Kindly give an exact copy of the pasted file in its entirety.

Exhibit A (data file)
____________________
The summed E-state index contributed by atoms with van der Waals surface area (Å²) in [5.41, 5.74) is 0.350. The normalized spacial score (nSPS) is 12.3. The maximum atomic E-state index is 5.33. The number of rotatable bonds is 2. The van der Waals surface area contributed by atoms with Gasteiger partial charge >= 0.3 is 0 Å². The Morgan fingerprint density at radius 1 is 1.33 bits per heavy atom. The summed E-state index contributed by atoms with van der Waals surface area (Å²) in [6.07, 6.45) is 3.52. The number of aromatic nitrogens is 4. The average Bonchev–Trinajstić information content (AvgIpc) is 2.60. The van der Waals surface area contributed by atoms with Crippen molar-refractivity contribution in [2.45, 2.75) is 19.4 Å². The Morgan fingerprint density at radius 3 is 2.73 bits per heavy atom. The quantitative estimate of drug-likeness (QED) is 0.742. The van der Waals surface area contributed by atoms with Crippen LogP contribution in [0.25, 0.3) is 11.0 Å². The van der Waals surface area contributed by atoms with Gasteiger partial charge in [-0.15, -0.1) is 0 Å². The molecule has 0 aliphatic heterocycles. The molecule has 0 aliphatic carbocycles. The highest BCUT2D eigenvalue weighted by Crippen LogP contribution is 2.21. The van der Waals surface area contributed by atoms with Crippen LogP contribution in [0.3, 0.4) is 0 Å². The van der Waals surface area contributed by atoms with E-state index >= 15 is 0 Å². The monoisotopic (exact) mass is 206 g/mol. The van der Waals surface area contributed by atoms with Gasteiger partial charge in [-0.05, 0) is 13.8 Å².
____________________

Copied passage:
The summed E-state index contributed by atoms with van der Waals surface area (Å²) in [5.41, 5.74) is 0.350. The normalized spacial score (nSPS) is 12.3. The maximum atomic E-state index is 5.33. The number of rotatable bonds is 2. The van der Waals surface area contributed by atoms with Gasteiger partial charge >= 0.3 is 0 Å². The Morgan fingerprint density at radius 1 is 1.33 bits per heavy atom. The summed E-state index contributed by atoms with van der Waals surface area (Å²) in [6.07, 6.45) is 3.52. The number of aromatic nitrogens is 4. The average Bonchev–Trinajstić information content (AvgIpc) is 2.60. The van der Waals surface area contributed by atoms with Crippen molar-refractivity contribution in [2.45, 2.75) is 19.4 Å². The Morgan fingerprint density at radius 3 is 2.73 bits per heavy atom. The quantitative estimate of drug-likeness (QED) is 0.742. The van der Waals surface area contributed by atoms with Crippen LogP contribution in [0.25, 0.3) is 11.0 Å². The van der Waals surface area contributed by atoms with Gasteiger partial charge in [-0.15, -0.1) is 0 Å². The molecule has 0 aliphatic heterocycles. The molecule has 0 aliphatic carbocycles. The highest BCUT2D eigenvalue weighted by Crippen LogP contribution is 2.21. The van der Waals surface area contributed by atoms with Crippen LogP contribution in [0.3, 0.4) is 0 Å². The van der Waals surface area contributed by atoms with E-state index >= 15 is 0 Å². The monoisotopic (exact) mass is 206 g/mol. The van der Waals surface area contributed by atoms with Gasteiger partial charge in [-0.05, 0) is 13.8 Å².